Characters Appearing: Charlton Grundge, Christie Chase, Cockroach Hamilton, D.W. Griffith, Grassy Moss, Luke Cage, Noah Burstein, Piranha Jones, Quentin Chase, Spear, Win (DW's girlfriend)
Power Man #28,30-31
Issue(s): Power Man #28, Power Man #30, Power Man #31
Anyway, plotwise, Charlton Grundge from Adonis Chemical hires Luke Cage to find a former employee that has stolen some plans. The guy is killed before Luke gets to him, but Luke learns that Adonis intends to ship poison gas canisters through the city. Disgusted by the company's lack of concern for human safety, Cage turns on Adonis, roughing up Grundge.
Grundge responds by preparing to bring charges against Cage through his lawyer, Grassy Moss.
The bad guys of the arc, who are trying to get the poison canisters for their own purposes, are the stooge Cockroach Hamilton, a short and dirty guy (he lives with cockroaches and doesn't mind when they crawl through his food) that wields a six-barrel shotgun he calls "Josh"...
...and the mastermind, Piranha Jones, who has steel teeth and a man-sized tank full of piranhas.
Both characters are, of course, phenomenally goofy, but not so different than other Power Man villains like Cottonmouth, Black Mariah, etc.. You can also see similarities with the likes of King Cadaver and Baron Macabre from McGregor's Jungle Action run.
This story also introduces Quentin Chase.
Chase is a cop that first runs into Cage after the death of the Adonis employee, and while he doesn't believe that Cage is the murderer, he is suspicious of Cage and keeps showing up asking for Cage's social security card and things like that. He's an ally against Piranha Jones' organization, though.
We're also introduced to Chase's family.
A contrast is made between the environment Cage lives in and the suburban paradise that Chase gets to go home to at night.
The story also introduces a running gag where Luke struggles with a soda machine in D.W.'s theater.
One other introduction: D.W.'s girlfriend Win.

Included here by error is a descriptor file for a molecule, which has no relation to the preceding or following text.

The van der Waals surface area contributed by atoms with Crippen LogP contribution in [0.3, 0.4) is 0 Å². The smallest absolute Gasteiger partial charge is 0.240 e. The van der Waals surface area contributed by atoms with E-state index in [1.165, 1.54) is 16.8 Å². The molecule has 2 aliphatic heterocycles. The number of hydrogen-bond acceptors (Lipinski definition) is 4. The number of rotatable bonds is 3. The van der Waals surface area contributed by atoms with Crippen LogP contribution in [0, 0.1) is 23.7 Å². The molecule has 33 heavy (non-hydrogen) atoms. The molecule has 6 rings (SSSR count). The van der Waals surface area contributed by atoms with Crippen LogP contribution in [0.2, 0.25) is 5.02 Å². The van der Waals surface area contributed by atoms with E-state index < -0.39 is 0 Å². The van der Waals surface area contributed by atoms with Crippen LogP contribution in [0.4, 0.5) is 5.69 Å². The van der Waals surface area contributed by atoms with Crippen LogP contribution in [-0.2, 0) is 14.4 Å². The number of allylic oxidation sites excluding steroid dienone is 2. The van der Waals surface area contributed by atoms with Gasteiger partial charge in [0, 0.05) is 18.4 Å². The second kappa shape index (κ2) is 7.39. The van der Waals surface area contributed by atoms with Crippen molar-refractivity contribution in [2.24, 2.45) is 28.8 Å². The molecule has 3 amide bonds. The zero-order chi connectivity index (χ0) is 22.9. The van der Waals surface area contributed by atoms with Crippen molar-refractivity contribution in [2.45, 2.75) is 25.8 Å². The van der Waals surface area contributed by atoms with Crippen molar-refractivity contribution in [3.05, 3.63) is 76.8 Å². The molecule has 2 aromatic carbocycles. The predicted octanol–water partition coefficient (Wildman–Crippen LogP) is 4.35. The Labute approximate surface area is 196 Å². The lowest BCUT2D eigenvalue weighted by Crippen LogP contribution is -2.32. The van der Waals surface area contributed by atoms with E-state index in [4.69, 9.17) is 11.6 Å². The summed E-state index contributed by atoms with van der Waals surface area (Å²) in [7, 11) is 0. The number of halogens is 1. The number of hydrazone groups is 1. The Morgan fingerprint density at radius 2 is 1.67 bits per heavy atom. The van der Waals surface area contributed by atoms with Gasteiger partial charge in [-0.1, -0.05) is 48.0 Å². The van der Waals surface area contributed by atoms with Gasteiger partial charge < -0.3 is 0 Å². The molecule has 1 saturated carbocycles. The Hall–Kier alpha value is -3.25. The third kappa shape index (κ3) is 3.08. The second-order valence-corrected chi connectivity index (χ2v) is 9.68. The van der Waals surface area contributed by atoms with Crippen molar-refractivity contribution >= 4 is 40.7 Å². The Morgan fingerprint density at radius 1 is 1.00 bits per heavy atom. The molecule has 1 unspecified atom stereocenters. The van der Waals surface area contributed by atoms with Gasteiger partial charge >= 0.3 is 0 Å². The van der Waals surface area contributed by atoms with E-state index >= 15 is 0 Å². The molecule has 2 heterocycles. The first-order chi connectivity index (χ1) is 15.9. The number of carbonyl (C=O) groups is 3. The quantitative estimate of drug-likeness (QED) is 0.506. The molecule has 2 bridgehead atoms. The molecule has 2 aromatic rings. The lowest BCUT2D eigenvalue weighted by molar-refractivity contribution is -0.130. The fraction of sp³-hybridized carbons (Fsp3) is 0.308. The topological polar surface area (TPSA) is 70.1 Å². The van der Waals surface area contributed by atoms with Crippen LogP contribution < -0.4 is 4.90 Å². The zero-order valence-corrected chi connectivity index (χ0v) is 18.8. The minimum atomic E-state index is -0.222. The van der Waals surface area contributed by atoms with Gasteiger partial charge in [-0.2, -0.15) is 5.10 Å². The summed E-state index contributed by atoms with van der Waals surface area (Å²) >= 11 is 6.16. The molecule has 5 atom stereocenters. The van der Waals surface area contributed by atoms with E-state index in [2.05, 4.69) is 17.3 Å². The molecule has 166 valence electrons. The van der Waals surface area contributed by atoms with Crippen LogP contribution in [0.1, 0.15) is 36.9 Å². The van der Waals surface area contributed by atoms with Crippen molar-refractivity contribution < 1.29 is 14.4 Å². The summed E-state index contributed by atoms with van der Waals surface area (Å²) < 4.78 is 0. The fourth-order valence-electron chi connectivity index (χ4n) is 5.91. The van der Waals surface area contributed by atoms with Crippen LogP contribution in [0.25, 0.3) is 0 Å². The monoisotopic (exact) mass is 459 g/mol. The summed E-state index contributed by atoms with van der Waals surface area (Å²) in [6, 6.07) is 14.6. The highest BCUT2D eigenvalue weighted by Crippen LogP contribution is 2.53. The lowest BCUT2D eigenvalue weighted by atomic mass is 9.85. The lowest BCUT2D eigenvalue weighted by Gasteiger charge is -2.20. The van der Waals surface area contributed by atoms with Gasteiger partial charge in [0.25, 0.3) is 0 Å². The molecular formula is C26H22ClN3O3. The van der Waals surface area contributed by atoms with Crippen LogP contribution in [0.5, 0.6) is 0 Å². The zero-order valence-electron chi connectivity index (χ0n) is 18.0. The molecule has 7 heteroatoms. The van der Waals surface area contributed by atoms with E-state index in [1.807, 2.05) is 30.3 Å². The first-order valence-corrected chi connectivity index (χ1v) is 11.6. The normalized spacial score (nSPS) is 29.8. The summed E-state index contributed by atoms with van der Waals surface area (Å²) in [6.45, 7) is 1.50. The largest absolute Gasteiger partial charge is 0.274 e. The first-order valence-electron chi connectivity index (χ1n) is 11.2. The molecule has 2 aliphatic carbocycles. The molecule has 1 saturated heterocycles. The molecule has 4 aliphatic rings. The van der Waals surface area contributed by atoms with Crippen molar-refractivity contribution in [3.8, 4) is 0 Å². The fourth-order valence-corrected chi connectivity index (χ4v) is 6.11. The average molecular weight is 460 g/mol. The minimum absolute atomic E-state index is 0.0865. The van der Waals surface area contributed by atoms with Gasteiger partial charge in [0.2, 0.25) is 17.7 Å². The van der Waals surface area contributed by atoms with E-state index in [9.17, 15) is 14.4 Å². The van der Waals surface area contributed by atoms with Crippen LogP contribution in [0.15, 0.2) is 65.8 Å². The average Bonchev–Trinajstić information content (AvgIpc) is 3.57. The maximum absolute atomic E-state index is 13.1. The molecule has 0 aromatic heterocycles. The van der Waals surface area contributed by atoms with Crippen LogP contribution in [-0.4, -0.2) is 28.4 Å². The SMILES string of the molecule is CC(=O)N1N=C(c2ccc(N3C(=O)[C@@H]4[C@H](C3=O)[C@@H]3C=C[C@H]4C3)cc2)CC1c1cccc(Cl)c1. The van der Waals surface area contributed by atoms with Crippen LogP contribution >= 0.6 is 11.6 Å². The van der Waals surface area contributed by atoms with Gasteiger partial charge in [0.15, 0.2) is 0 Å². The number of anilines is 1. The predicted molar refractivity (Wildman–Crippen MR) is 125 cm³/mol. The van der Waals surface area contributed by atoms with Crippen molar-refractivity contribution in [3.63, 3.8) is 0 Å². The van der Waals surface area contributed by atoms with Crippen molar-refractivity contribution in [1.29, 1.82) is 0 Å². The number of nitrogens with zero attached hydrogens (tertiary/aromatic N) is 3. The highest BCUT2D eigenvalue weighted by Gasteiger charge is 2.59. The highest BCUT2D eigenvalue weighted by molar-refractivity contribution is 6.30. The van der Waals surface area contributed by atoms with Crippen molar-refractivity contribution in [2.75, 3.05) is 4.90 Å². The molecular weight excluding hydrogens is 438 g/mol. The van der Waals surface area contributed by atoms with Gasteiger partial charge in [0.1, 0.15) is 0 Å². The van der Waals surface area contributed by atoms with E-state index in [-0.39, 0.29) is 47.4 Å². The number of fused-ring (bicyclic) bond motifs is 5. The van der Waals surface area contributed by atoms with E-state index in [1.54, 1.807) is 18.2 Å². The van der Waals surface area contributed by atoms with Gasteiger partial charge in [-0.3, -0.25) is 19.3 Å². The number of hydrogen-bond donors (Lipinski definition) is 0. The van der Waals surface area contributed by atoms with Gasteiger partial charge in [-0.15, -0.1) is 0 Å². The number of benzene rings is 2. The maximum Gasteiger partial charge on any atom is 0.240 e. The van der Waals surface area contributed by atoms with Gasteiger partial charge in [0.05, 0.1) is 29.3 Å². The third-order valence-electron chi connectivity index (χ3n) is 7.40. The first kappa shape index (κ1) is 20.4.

The main thing about McGregor's storytelling, though, is his... ah, verbosity.
Issue #28 also sets up a story that will begin in issue #33. Noah Burstein is nervous, and someone is watching him.
McGregor's wordiness isn't necessarily accessible, but at its best it's a compliment to a good story. In Jungle Action, where there was great art and a strong theme in the plot, the endless caption panels added an extra literary element to the story. McGregor's captions are not like, say, Roy Thomas'. They don't just repeat what is, or could be, told in the art. And that's true here, as well, at least in attempt. You'll note that in the panels above, the captions are not narrating the plot; they are delving into the heads of random characters on the streets observing the plot.
Other times, it just provides additional color.
The result is the equivalent of a hard-boiled detective novel. Your mileage is going to vary on whether or not you think it is worthwhile. If you want to experience these right, you really have to set aside a decent chunk of time and sit and read them. Normally when i read comics i like to grab a big stack and tear through them, at maybe 20 minutes an issue. These will take longer. Or you can just skim all the narration panels. For Panther's Rage, i found it rewarding to spend the extra time. For these issues, especially thanks to the goofy nature of the villains and the unreliable art, it seemed like the wordiness just created clutter.
So the issues are ambitious, and there are some nice scenes, but ultimately it's a little disappointing.
When Cage is bitten by the Piranha, the narration completely ignores the previous storyline where a (fake) vampire did bite Luke's neck.
Quality Rating: C+
Chronological Placement Considerations: Placing this after the fill-in in Power Man #29.
Continuity Insert? N
My Reprint: N/A
The movie marquee in Win's 2nd panel is displaying "The Devil In Miss Jones", a classic 1973 porn film.
Posted by: Mark Drummond | May 4, 2013 6:02 PM
Jo Duffy has a letter in #30.
Posted by: Mark Drummond | June 29, 2013 4:08 PM
In #28, a panel of the movie theater shows posters reading "Tina Russ" and "Georgi Spe". Those are references to Tina Russell and Georgina Spelvin, two 1970s porn actresses.
Posted by: Mark Drummond | May 6, 2016 9:16 PM
Spear doesn't actually appear in these issues.
Posted by: Mark Drummond | May 7, 2016 12:44 AM
Neal Adams was a member of the Crusty Bunkers, and although I can't prove he worked on that last issue, a few panels have a distinct Adams look to them.
Posted by: Mark Drummond | May 7, 2016 12:59 AM
Someone is seen watching Noah Burstein from across the street in issue #28. Both the MCP and the Appendix think that it's Spear, and that makes sense to me. I've added a scan.
Posted by: fnord12 | May 7, 2016 11:26 AM
For what it's worth IMHO McGregor's brief run is about as good as Luke Cage gets - I agree that the artwork and layouts really don't help his writing style, but there are still lots of good things here that didn't really happen before or since with this character. Quirky New York references (and other cultural asides as others have noted), angry and not very powerful villains who still ruin lives with unremarkable home-made weapons, a lead character who is battered physically and psychologically in a very real way (foreshadowing T'Challa), and all those wordy and passionate McGregor captions and dialogues. I'm not sure if he was ahead of his time or always just "out of joint" with the world, but I've always liked his style.
Posted by: Kalessin | October 15, 2016 5:38 PM
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